“Come,” Tolya said. “I’ll introduce you to Barbara Ellen.”

Joshua followed him into the book room, and he made the introductions.

“Barb,” she said, giving Joshua a big smile, almost bouncing with puppyish enthusiasm. “My human friends call me Barb.”

Tolya left the room but stayed near the door, out of sight, as he listened to Barbara Ellen explain her sorting method. And then …

“What do you like to read? What was it like living with the Panthergard? I used to live in Lakeside and was studying to be a veterinarian because I wanted to take care of animals. I didn’t get all that far in the classes, but I did work as a vet’s assistant for a while. That’s how I ended up coming to Bennett. They needed someone to take care of the pets, and I was chosen. Mr. Sanguinati calls me an almost-vet. Do you like mysteries? I love mysteries, especially the Crowgard cozies, which aren’t cozy at all. And the Wolf Team books.”

He didn’t hear any of Joshua’s answers. Wasn’t sure the boy had a chance to answer as Barbara Ellen pelted him with questions. But Tolya felt reasonably sure the two of them were safe with each other. For now.

Back in his office, he stared out the window and thought about Joshua Painter. Why hadn’t other terra indigene noticed that the boy didn’t smell like prey? Or had they noticed but didn’t understand the significance? Had any of the shifters who had helped find and release the cassandra sangue relocated to Bennett? Or was he the only one here who had been close enough to a blood prophet to know what it meant for a human to be not prey?

He could be mistaken. Maybe Joshua’s scent was different because he had lived with the Panthergard. The boy was already different enough from the rest of the young human males. Why complicate his life by suggesting he wasn’t like them in other ways?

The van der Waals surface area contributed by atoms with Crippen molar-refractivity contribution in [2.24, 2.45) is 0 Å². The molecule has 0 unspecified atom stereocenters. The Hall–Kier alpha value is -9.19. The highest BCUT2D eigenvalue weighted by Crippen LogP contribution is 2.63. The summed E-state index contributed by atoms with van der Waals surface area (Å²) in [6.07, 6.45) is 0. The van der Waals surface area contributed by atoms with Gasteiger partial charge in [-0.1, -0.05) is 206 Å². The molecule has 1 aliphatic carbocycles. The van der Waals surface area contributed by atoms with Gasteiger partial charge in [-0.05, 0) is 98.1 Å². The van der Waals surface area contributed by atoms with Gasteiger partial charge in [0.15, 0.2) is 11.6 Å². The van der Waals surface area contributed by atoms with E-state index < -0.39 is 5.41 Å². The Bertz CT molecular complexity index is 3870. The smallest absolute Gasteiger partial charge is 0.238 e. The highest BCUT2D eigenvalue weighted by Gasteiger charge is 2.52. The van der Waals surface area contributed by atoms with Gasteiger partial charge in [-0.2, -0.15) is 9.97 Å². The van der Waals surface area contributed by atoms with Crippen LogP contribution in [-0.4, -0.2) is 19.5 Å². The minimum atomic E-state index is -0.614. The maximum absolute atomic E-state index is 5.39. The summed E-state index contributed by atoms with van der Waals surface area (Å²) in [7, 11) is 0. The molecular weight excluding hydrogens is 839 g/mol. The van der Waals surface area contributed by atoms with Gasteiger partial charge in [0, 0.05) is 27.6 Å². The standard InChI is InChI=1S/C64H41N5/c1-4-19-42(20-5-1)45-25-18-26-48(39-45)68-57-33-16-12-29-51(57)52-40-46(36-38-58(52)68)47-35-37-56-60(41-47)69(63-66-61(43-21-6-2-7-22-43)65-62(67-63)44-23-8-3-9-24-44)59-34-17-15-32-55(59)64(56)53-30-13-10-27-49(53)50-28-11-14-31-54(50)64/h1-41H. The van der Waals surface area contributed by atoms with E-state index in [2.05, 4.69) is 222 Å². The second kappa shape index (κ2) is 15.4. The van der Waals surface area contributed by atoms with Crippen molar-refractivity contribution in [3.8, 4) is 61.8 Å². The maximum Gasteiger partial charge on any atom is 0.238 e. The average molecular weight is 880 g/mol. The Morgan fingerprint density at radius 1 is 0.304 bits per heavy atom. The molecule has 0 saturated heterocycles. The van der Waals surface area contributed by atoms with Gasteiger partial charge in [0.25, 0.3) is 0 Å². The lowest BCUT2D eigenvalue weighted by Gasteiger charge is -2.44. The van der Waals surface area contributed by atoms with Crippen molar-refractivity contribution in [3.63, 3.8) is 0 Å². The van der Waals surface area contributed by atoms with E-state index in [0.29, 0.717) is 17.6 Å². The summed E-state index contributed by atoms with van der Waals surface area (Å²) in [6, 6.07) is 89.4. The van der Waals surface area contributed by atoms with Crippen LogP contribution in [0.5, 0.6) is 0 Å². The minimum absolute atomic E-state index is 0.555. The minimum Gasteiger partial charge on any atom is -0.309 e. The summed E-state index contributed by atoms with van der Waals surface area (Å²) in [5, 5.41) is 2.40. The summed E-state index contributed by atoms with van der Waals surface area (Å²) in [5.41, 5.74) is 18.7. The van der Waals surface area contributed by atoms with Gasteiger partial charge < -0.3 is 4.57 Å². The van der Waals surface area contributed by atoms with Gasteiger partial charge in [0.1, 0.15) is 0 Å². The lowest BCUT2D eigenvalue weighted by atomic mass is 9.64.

He didn’t have to say anything. He could wait and see if someone else noticed a difference in the boy.

After all, if Joshua Painter did come from a line of blood prophets, they would all know soon enough.

* * *

* * *

Jesse entered the general store in Bennett and sighed.

“Mom?” Tobias laid a hand on her shoulder. “You all right?”

She patted his hand. “I’m tired. I’m glad tomorrow is Earthday and we can stay home and rest.”

“You don’t have to do this.”

“Yes, I do.” Her right hand reached for her left wrist. She stopped the movement, but she knew Tobias had seen her tell. “If for no other reason, I need to figure out the most sensible way to stock the shelves in my own store.”

“You’re meeting Tolya Sanguinati?” Tobias asked. “Do you want me to stay with you?”

Surprised, she turned to look at him. Tobias’s intuitive gift primarily had to do with animals and with people only in relation to animals. It made him a good rancher—and it helped him deal with the terra indigene.

“I’m not looking forward to discussing what I strongly feel we need to discuss, but I’m not worried about being alone with him if that’s what you’re asking under the offer to stay.”

Tobias studied her. “Okay. But I’d like to talk to him too about how to distribute the new hands, assuming the Lakeside Courtyard finds any to hire, and who should be the foreman of each ranch we’re going to try to keep going.”